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Plantar Fasciitis FAQs

 

Q: What is plantar fasciitis?

Plantar fasciitis, pronounced “PLAN-ter fash-ee-EYE-tiss," is a repetitive stress injury affecting the sturdy bands of connective tissue that run from your heel to the base of your toes. It is characterized by numerous tiny micro-tears along with this band, which results in pain ranging from a dull ache to a sharp stabbing feeling in the sole of the foot.

 

If left untreated, plantar fasciitis can last for months or even years. However, we treat patients with this condition every day, and if you’re engaged and active in your recovery, you should expect to be back to normal much sooner.

 

 

Q: Is plantar fasciitis the same thing as a heel spur?

Not technically. These two conditions are often related because heel spurs can actually be one of the causes of Plantar Fasciitis. Since the symptoms can feel the same., heel spurs are sometimes misdiagnosed as plantar fasciitis, but they are two distinct conditions that need to be treated differently.

 

A heel spur is a calcium deposit that causes a build-up of bony tissue on the bottom of the heel bone. Sometimes, a heel spur is completely painless. But other times, it can get intertwined with and pull on the plantar fascia, which can be painful. If that is the case, you need to resolve the heel spur before you can get some resolution to the Plantar Fasciitis.

 

Interestingly, a heel spur can form overtime when a tight plantar fascia pulls on the bone, causing the bone to react by building a calcium deposit. In this case, we also need to resolve the heel spur first.

 

This is why an accurate diagnosis is so important when treating Plantar Fasciitis.

 

 

Q: How did I get plantar fasciitis?

Most patients we are treating for plantar fasciitis cannot pinpoint a specific event that caused the problem. Usually, there was some kind of change in activity that occurred several weeks or months prior to the onset of the heel pain.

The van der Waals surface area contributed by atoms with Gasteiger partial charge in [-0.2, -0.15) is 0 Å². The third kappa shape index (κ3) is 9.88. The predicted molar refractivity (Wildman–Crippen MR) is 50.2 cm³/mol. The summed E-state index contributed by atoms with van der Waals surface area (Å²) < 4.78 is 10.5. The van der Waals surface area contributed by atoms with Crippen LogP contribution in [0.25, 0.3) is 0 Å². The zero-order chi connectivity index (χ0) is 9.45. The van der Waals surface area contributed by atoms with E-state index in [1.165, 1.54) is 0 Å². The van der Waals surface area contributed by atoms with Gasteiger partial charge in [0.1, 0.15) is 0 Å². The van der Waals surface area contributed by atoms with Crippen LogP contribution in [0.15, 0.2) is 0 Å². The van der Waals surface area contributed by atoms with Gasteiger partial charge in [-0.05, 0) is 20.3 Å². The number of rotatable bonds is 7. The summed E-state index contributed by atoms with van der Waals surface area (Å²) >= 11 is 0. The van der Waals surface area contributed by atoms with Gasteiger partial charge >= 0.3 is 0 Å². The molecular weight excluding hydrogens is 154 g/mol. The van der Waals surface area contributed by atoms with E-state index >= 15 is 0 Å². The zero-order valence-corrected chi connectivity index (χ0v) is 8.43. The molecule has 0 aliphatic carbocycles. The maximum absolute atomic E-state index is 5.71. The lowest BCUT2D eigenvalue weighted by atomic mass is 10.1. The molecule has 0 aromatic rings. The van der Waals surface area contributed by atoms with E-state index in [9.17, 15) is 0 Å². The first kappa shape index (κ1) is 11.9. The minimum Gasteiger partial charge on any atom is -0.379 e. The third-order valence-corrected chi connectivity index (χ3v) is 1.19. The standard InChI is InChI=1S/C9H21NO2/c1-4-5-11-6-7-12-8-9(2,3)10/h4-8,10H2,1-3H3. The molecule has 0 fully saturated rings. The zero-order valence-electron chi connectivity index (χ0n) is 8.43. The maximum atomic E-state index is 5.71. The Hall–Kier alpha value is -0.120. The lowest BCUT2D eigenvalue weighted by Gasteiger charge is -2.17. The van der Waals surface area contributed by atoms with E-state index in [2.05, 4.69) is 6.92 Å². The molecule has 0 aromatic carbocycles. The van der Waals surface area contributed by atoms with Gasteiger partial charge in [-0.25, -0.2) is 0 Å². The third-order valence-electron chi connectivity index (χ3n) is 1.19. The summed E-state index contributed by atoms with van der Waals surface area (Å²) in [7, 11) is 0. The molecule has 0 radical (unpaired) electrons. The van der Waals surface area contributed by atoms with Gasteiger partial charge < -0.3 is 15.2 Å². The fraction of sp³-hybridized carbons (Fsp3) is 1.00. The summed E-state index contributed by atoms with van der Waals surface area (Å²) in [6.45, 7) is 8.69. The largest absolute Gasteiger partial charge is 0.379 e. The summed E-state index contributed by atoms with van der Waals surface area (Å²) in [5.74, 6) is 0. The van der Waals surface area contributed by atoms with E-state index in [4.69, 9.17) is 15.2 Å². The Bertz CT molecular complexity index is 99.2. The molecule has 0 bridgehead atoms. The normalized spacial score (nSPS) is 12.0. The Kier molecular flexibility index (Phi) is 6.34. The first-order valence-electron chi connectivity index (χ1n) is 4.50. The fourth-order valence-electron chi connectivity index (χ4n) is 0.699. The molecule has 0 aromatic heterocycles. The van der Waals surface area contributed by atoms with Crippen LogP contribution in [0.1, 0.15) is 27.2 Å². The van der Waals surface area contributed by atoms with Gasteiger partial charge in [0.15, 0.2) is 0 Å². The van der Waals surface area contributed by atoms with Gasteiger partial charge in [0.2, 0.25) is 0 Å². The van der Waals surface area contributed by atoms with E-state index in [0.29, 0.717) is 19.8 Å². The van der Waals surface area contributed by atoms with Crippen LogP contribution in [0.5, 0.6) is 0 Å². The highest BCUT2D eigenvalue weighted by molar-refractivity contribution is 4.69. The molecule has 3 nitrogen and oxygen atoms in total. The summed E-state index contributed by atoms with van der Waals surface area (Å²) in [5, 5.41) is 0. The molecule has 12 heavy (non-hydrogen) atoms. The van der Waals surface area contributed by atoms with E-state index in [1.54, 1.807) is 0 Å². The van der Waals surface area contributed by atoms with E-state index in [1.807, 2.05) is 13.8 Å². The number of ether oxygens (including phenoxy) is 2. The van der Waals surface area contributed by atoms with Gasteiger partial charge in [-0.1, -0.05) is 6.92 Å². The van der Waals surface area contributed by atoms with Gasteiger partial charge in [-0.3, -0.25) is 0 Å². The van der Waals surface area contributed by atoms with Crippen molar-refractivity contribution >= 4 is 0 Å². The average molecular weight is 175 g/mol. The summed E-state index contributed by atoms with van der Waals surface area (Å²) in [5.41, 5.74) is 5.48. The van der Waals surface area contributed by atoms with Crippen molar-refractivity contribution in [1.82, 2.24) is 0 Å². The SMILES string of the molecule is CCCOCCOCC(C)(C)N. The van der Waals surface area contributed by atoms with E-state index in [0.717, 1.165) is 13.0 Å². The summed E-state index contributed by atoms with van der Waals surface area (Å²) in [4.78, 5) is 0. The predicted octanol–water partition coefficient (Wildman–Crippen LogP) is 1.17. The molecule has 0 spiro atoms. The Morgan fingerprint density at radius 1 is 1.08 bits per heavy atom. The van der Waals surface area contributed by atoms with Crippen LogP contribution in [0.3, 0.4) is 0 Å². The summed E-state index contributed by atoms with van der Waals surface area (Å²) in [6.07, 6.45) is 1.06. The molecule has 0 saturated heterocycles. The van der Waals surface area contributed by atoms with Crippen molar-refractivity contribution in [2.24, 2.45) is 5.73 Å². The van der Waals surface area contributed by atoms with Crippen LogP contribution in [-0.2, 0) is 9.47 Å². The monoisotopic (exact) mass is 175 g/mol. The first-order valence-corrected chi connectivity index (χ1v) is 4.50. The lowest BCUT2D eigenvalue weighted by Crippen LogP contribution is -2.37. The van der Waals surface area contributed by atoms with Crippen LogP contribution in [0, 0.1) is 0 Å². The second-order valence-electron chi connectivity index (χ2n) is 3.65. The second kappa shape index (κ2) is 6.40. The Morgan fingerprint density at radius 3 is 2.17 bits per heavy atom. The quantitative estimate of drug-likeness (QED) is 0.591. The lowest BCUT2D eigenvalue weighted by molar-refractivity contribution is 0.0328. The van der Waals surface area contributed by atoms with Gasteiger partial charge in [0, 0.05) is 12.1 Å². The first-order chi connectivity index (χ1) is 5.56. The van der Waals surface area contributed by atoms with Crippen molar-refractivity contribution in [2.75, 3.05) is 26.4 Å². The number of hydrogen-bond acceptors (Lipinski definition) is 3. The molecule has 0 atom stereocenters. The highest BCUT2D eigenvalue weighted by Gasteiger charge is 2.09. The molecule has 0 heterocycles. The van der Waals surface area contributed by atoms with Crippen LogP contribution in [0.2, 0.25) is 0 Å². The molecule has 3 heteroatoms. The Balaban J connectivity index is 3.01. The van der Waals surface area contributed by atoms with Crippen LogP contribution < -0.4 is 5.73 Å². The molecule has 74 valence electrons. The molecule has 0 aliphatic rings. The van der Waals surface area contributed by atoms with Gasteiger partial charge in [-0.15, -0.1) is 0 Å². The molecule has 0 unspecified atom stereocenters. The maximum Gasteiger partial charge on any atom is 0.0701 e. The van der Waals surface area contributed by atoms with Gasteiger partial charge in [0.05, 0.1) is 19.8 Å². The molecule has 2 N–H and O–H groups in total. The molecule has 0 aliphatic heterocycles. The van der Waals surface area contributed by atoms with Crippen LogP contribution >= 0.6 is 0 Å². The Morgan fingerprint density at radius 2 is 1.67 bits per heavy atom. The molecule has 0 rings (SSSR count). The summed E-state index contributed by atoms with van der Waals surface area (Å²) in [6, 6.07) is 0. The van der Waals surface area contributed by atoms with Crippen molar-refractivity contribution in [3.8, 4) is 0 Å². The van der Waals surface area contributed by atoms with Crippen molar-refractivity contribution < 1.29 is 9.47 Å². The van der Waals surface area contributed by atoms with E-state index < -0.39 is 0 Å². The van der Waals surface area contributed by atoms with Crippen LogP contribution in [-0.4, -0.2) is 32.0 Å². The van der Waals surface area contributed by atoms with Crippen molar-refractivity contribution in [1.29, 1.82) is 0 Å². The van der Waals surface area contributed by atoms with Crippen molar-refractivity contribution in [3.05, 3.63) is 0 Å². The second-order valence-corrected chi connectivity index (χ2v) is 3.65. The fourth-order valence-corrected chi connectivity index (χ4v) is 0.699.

An example of a change in activity could be increasing mileage for running or walking workouts, walking barefoot on the beach, working long hours on your feet, or spending more time climbing ladders. Weight gain is another common change that affects your gait and your feet. Sometimes we just have to chalk it up to the natural process of aging.

 

Don’t spend too much time focusing on how you developed the heel pain; instead, focus on correcting the underlying factors such as poor shoes, inappropriate orthotics, and biomechanics.

 

 

Q: Is plantar fasciitis a tear in the plantar tendon?

No, it is not a true tear. With any form of injury, there is some mild microscopic tearing that can occur which causes inflammation but with plantar fasciitis, it's not a complete tear. There are a chronic overload stretch and microscopic tears of the fascia.

 

 

Q: What is the best treatment for plantar fasciitis?

There are many treatment options for plantar fasciitis. Treatments are available to help relieve inflammation and pain, allow the torn fascia to heal, improve strength and flexibility, and prevent future injury. With diligent treatment, you should soon be able to return to your normal activities.